Counseling Center resource for students struggling with mental illness, other health concerns

Kendall Aronson Reporter

Alexi Bell Editor

Berry College focuses on the mental health of students from a holistic viewpoint to help with the rising amount of mental health issues on college campuses around the country. 

The Counseling Center at Berry College is an outlet for students who are dealing with personal issues such as anxiety and depression. The well-trained staff is on hand for students by appointment as needed, whether that is short-term or long-term.

Berry’s goal is to create a holistic approach to the healthcare of the student by incorporating different ways of informing students about problems they may face. 

The Peer Educators is a team of students who work together to lead educational programs geared towards physical and mental health. They serve as a resource for students seeking information whether that be for personal or academic reasons.

“The Peer Educators do things with the Counseling Center each year to address a variety of concerns in multiple areas including alcohol, drugs, mental health and body image,” Dean of Students Debbie Heida said.

Berry also has an early alert system to help seek out students who might be having troubles but who have not sought help on campus. This system allows professors or staff members to anonymously submit a report that they are worried about a student in any way, then Berry will try to help the student on a case by case basis. 

Dean Heida and a team of other qualified faculty members decide what to do for each individual case.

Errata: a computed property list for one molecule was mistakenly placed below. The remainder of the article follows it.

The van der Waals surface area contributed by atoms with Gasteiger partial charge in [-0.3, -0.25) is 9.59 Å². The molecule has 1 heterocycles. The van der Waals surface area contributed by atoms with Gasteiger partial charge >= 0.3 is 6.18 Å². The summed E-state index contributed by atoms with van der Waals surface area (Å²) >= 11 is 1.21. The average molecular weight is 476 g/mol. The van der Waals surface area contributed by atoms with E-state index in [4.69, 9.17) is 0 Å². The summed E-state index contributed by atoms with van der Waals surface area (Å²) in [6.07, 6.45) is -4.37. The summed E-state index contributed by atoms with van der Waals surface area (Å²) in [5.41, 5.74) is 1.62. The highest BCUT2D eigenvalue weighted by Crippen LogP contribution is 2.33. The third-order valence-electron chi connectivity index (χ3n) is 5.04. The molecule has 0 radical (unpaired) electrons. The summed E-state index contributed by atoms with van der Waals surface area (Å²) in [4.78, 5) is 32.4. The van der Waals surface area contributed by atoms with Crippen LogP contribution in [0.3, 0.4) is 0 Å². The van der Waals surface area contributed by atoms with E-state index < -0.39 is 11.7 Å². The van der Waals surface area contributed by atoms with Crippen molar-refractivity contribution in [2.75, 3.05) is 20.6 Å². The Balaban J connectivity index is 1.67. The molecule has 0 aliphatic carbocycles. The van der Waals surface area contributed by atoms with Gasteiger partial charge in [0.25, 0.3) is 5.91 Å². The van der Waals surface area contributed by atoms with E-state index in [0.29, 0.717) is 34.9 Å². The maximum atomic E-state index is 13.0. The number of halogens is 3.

“We work with a variety of staff to make sure that each student has an appropriate response from a staff member,” Heida said.

Faculty members are also very concerned about a student’s well-being, and some in particular are helpful for students who are facing problems. Visiting assistant professor in theater, Hannah Hammond, in particular, is often a safe space for students who are dealing with a variety of issues.

“Making sure someone sees them is very important, we all kind of feel like nobody sees us, so just being like ‘I got you’ can help,” Hammond said. 

Berry has a variety of different programs so there are numerous people students can talk to to help sort out any issues they might be facing.

Senior Kristen Reeves went through an eating disorder during her time at Berry. 

“The main way Berry helped was through that support system that I had,” Reeves said. “If there’s ever any issue I know I can go to the Ladd Center or the theater faculty.”

According to Heida, there is less stigma for students walking into the Counseling Center because there are other practices housed in the Ladd Center also. 

The best thing to do for someone who is struggling is to be open about their issues and talk to someone who can provide the right kind of help.

“It is okay to speak up, and even as you’re going through it or even as you go beyond it,” Reeves said. “I think one of the most powerful things that I’ve found is your story is someone else’s sermon. Your story is going to be powerful to someone, and your story could be the reason why someone else speaks up.” 

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